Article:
Based on the QNX Neutrino Real-time Operating System (RTOS) 7.1, QNX Hypervisor 2.2 supports the latest silicon enhancements for interrupt control, scalable vector extensions (SVE), cryptography and enhanced security, and offers features such as fast booting of critical system services before guest launch and priority-based sharing of hardware resources and devices. QNX Hypervisor 2.2 also adds to the extensive VIRTIO shared device support offered by previous QNX Hypervisor releases, including adding sources of entropy.

QNX Hypervisor 2.2 provides development teams with a robust and reliable hypervisor domain on which they can run Android and Linux distributions. QNX Hypervisor 2.2 can be scaled so that system architects can choose to run software in a virtual machine or alongside the virtual machine in the host domain.  This flexibility allows developers to add Android and Linux to an SoC without compromising on features and performance while at the same time reducing system complexity. Mission-critical applications can share host domain services (backends) with Android based on priority scheduling and therefore precisely control the guest’s behavior.  As with all BlackBerry QNX Hypervisor product releases, system architects also have full control over separation and isolation of guests and devices as well as deep insight into Hypervisor operations through the QNX Momentics Tool Suite.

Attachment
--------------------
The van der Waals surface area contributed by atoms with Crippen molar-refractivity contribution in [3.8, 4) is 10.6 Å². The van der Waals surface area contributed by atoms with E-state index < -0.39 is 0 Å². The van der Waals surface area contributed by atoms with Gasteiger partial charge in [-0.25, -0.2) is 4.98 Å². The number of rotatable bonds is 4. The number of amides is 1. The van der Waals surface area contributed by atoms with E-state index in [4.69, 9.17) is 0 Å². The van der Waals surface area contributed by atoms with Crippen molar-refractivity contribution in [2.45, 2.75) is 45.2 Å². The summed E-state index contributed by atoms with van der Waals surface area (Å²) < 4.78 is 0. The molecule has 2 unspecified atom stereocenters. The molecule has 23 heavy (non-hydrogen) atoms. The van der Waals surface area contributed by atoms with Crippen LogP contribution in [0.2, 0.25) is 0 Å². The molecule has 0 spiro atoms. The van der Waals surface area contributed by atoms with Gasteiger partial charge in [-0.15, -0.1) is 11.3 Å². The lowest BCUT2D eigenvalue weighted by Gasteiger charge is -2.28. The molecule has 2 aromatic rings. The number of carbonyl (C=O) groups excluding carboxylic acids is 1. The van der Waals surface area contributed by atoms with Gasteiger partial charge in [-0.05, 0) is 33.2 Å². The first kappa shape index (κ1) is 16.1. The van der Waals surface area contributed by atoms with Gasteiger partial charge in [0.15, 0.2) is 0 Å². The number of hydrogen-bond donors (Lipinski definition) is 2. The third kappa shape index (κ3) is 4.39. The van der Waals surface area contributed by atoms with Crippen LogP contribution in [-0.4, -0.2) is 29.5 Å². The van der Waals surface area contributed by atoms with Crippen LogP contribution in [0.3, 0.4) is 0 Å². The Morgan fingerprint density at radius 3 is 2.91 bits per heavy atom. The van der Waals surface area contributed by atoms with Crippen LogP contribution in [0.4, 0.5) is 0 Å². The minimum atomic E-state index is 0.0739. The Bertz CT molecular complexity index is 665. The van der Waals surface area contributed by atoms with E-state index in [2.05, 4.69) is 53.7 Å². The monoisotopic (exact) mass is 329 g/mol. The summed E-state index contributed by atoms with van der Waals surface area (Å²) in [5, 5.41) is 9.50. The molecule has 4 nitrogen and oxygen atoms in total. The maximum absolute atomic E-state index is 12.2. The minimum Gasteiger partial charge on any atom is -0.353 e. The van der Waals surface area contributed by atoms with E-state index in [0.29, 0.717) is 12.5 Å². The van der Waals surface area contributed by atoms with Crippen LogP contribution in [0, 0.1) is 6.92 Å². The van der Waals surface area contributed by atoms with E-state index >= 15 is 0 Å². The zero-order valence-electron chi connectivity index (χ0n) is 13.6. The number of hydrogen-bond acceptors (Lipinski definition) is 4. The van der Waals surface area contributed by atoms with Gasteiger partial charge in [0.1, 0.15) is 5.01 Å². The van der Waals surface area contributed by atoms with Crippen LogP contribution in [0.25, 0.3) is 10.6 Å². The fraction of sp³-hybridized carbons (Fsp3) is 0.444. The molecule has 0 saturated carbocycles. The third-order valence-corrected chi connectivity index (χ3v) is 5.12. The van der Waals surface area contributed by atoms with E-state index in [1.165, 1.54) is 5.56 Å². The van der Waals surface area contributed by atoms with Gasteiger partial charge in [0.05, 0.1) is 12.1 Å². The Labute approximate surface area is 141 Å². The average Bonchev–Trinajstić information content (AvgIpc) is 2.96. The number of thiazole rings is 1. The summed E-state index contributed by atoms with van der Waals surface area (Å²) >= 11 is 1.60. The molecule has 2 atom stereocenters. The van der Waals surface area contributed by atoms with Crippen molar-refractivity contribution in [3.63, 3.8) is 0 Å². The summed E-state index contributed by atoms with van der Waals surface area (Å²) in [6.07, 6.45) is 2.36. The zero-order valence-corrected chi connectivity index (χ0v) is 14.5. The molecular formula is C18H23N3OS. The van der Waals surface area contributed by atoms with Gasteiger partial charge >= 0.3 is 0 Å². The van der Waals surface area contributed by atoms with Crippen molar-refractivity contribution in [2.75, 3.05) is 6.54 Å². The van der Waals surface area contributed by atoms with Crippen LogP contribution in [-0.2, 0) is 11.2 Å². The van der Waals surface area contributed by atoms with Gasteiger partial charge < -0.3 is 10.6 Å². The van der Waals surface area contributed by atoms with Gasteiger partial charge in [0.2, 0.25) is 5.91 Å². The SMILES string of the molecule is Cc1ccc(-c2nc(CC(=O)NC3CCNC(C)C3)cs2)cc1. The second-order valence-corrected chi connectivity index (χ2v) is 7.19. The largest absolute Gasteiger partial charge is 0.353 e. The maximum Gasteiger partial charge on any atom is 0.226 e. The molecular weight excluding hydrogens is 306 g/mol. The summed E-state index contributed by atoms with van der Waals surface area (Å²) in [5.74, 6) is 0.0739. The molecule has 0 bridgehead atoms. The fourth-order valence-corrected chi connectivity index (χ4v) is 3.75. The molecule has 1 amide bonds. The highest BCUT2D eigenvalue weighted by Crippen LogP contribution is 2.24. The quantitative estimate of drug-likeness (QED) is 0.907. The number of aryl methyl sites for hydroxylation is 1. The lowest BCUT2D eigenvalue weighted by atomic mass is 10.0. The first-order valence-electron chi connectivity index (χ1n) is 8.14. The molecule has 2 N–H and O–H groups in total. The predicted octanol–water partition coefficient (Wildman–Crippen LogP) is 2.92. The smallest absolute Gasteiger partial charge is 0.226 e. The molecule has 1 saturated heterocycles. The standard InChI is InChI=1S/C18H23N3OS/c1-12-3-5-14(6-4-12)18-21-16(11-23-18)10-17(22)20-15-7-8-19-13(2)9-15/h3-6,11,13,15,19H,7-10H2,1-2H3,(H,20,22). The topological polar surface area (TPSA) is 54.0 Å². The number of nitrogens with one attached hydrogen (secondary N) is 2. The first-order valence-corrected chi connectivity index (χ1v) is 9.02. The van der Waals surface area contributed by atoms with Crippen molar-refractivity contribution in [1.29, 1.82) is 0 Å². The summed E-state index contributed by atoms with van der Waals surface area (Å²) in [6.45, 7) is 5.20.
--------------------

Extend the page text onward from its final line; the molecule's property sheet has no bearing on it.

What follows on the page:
“BlackBerry QNX has decades of experience powering mission-critical embedded systems across a wide range of industries. With the release of QNX Hypervisor 2.2, embedded software architects and developers can continue to rely on our secure and reliable foundational hypervisor software to enable their system consolidation knowing that we continue to work in lockstep with advances in silicon and shared device standards such as VIRTIO,” said Grant Courville, Vice President, Products and Strategy at BlackBerry QNX.

BlackBerry QNX has a broad portfolio of embedded system software designed for mission-critical implementations, including the QNX HypervisorQNX Neutrino Real-time Operating System, in addition to middleware and development tools. Safety-certified variants of the hypervisor – QNX Hypervisor for Safety and the OS – QNX OS for Safety, are also available. BlackBerry’s pedigree in safety, security, and continued innovation has led to its QNX technology being used in hundreds of millions of critical systems for medical devices, industrial controls, automotive, commercial trucking, rail and robotics systems worldwide.

TwinCAT/BSD Offers Alternative Operating System for Beckhoff Industrial PCs

Twenty-plus years ago, some of the IT people where I worked and I would sometimes discuss FreeBSD, Linux, and other software at that level of servers or other compute devices. I came close to a part-time gig writing for a Linux magazine about Linux for control. I have not thought about FreeBSD for almost that long. And certainly not as the OS for an industrial controller. So this announcement from Beckhoff was one of the few that really surprise me.